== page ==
Kahn's book can be read on two levels. On the first (the more shallow) it provides a few great stories about SPIES, which, as any student of war should be able to indicate, are just fun. Kahn capably points out such horrendously important information as at what stores German agents shopped at, and where German contacts lived in New York City. Which is an awful lot of fun, and that one can say that about an academic author writing a credible book deserves credit into and of itself.
Secondly, it is the probably the most well constructed book in English talking about German intelligence in the Second World War. Certainly, by this point, many books have been written and become popular illustrating the history of the OSS (the US spy agency) and MI-6 (the British one) but this is the first uber-credible account of German intelligence that I have ever stumbled upon (not that I've spent a great deal of my life looking....) Kahn capably illustrates the structural strengths and weaknesses of the system, and also does a thourough job of in dealing with the personalities that made them better (or worse) than they should have been. He does a good job of discounting the popular conception that only generals win battles: intellegence, in the case of this war, if used properly could have stopped Hitler from making several of his most egregious errors.
People who like this book might also like a book that focuses a tremendous amount of it's words on Admiral Canaris called "The Unseen War in Europe" although it's largely about how the US and the UK used intellegence to their benefit during the war.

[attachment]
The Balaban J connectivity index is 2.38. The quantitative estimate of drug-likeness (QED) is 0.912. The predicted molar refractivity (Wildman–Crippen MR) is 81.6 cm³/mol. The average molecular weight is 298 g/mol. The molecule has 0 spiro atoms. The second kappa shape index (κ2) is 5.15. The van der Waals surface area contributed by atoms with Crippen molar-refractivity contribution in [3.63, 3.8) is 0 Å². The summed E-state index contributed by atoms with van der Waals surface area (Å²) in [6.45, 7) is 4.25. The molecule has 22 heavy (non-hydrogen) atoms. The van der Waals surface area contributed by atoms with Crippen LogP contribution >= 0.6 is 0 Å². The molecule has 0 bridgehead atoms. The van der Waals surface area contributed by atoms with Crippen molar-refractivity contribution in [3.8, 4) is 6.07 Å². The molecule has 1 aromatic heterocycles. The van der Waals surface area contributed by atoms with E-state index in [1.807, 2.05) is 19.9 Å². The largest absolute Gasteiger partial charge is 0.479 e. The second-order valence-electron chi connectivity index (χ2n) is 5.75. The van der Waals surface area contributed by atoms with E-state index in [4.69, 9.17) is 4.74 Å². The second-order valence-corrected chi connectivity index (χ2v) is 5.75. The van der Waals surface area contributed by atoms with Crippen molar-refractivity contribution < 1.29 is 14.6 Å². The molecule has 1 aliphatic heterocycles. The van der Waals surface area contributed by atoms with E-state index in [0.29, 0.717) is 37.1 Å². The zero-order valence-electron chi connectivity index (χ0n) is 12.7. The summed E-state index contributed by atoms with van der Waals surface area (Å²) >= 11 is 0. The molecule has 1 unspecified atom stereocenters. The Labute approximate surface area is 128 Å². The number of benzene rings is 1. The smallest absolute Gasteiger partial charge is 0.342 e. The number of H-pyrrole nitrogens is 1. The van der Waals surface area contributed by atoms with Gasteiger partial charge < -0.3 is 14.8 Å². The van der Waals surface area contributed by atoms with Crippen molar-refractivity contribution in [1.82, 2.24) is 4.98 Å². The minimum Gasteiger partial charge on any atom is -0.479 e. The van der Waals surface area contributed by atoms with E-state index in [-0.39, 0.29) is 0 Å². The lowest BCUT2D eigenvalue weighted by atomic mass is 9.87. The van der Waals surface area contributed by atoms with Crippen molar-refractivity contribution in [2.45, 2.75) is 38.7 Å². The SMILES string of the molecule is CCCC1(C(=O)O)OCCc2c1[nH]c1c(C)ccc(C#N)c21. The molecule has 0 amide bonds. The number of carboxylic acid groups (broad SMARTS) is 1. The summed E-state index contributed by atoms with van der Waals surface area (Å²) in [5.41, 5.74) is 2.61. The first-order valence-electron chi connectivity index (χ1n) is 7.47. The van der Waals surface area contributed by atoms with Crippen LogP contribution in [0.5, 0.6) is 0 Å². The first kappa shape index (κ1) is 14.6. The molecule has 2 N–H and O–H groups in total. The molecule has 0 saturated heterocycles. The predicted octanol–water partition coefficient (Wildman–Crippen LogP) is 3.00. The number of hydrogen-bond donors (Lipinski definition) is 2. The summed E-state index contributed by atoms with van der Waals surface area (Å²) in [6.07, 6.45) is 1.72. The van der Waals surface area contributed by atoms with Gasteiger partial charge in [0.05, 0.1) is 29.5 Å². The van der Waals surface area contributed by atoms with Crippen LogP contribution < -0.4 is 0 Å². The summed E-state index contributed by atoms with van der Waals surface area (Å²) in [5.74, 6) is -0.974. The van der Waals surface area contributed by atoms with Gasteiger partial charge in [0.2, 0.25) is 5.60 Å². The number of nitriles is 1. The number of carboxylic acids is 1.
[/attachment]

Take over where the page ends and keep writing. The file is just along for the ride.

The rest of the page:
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10 of 10 people found the following review helpful By R.N.Armstrong (COL,USA, Ret) on March 25, 1998
Format: Paperback
Commanders in military history often get too much credit for their tactical decisions. Intelligence often gives one the boldness to act decisively on the battlefield. David Kahn's indepth study of German military intelligence provides useful insights to the complex business of collecting, analyzing and assessing information on the enemy. The "mosaic" work, a term Germans used to describe their bringing together all the pieces, illustrates the use of air reconnaissance, radio intercepts, prisoner of war, and ground patrols for assessments upon which German commanders made their decisions. This easy read is an exceptional and interesting book on the state-of-the-art for military intelligence during the Second World War.
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7 of 7 people found the following review helpful By L. E. Cantrell VINE VOICE on November 13, 2008
Format: Paperback
This is a massive book. In its hardbound edition, there are 541 pages of text and another 130 pages of citations, translations, abbreviations, notes, bibliography and index. This book, published in 1978, stands worthily beside the author's earlier and better known book, "The Codebreakers."

The book's title, "Hitler's Spies", however, is a bit misleading. David Kahn has this to say about the book in his preface: "The study would encompass not just spies but all forms of information gathering.... It would base itself not on the writings of other authors on intelligence, but on primary sources. And it would not stop with the intelligence coups, but would complete the story by telling how the information was used--or not used by the generals." [Page ix, 1978 hardbound edition.]

A little later, he adds, "In a more general sense, what has emerged is a picture of Hitler's intelligence apparatus and its results. Or, in other words, the information-gathering mechanism of an entire nation. No one seems to have done this before (and now that I've finished, I know why.)" [Page xi.]

That is what the author tells us the book is. What the book emphatically is not, is a linear narrative of Hitler's spies or of Hitler's intelligence apparatus and its results or even of the information-gathering mechanism of an entire nation. No, what we find here is something that has the look and feel and heft of an encyclopedia on the German spies/apparatus/mechanism of the National Socialist era.